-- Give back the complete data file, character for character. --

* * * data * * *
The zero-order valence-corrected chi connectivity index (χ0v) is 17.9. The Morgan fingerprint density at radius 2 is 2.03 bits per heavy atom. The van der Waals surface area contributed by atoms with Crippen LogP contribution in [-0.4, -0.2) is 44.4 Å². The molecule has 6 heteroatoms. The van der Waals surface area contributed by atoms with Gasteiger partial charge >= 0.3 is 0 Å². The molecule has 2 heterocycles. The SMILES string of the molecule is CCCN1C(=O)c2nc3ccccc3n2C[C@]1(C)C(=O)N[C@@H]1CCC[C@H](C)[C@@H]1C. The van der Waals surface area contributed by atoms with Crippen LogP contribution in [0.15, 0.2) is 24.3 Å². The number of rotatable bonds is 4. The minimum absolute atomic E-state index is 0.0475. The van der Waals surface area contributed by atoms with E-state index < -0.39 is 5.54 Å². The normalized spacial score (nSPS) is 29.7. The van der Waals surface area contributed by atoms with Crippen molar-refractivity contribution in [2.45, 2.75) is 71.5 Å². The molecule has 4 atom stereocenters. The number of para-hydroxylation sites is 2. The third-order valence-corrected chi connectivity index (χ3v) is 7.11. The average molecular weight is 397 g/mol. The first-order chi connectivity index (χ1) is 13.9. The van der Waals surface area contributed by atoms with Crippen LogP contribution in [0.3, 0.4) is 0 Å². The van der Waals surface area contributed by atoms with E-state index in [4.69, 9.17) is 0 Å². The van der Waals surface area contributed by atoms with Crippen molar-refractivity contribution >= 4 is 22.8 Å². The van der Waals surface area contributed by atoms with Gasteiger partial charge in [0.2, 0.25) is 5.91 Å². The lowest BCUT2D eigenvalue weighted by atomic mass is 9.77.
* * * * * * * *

The zero-order valence-corrected chi connectivity index (χ0v) is 17.9. The Morgan fingerprint density at radius 2 is 2.03 bits per heavy atom. The van der Waals surface area contributed by atoms with Crippen LogP contribution in [-0.4, -0.2) is 44.4 Å². The molecule has 6 heteroatoms. The van der Waals surface area contributed by atoms with Gasteiger partial charge >= 0.3 is 0 Å². The molecule has 2 heterocycles. The SMILES string of the molecule is CCCN1C(=O)c2nc3ccccc3n2C[C@]1(C)C(=O)N[C@@H]1CCC[C@H](C)[C@@H]1C. The van der Waals surface area contributed by atoms with Crippen LogP contribution in [0.15, 0.2) is 24.3 Å². The number of rotatable bonds is 4. The minimum absolute atomic E-state index is 0.0475. The van der Waals surface area contributed by atoms with E-state index < -0.39 is 5.54 Å². The normalized spacial score (nSPS) is 29.7. The van der Waals surface area contributed by atoms with Crippen molar-refractivity contribution in [2.45, 2.75) is 71.5 Å². The molecule has 4 atom stereocenters. The number of para-hydroxylation sites is 2. The third-order valence-corrected chi connectivity index (χ3v) is 7.11. The average molecular weight is 397 g/mol. The first-order chi connectivity index (χ1) is 13.9. The van der Waals surface area contributed by atoms with Crippen LogP contribution in [0.3, 0.4) is 0 Å². The van der Waals surface area contributed by atoms with E-state index in [4.69, 9.17) is 0 Å². The van der Waals surface area contributed by atoms with Crippen molar-refractivity contribution >= 4 is 22.8 Å². The van der Waals surface area contributed by atoms with Gasteiger partial charge in [0.2, 0.25) is 5.91 Å². The lowest BCUT2D eigenvalue weighted by atomic mass is 9.77.